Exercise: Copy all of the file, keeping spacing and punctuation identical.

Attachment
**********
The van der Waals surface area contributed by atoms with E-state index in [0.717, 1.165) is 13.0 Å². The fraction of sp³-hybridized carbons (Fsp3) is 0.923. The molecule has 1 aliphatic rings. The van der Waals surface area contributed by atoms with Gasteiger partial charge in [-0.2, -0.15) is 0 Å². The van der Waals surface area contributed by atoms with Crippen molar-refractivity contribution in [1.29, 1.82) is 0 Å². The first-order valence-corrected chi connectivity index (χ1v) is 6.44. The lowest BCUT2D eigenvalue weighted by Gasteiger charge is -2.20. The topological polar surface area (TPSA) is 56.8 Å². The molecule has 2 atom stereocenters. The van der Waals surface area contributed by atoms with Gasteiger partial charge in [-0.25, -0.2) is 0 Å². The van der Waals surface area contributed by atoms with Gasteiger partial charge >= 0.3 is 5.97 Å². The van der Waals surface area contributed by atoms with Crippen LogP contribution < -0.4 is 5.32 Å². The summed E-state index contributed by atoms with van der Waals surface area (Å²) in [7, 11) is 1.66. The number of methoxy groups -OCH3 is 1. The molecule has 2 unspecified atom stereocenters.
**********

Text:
The van der Waals surface area contributed by atoms with E-state index in [0.717, 1.165) is 13.0 Å². The fraction of sp³-hybridized carbons (Fsp3) is 0.923. The molecule has 1 aliphatic rings. The van der Waals surface area contributed by atoms with Gasteiger partial charge in [-0.2, -0.15) is 0 Å². The van der Waals surface area contributed by atoms with Crippen molar-refractivity contribution in [1.29, 1.82) is 0 Å². The first-order valence-corrected chi connectivity index (χ1v) is 6.44. The lowest BCUT2D eigenvalue weighted by Gasteiger charge is -2.20. The topological polar surface area (TPSA) is 56.8 Å². The molecule has 2 atom stereocenters. The van der Waals surface area contributed by atoms with Gasteiger partial charge in [-0.25, -0.2) is 0 Å². The van der Waals surface area contributed by atoms with Gasteiger partial charge >= 0.3 is 5.97 Å². The van der Waals surface area contributed by atoms with Crippen LogP contribution < -0.4 is 5.32 Å². The summed E-state index contributed by atoms with van der Waals surface area (Å²) in [7, 11) is 1.66. The number of methoxy groups -OCH3 is 1. The molecule has 2 unspecified atom stereocenters.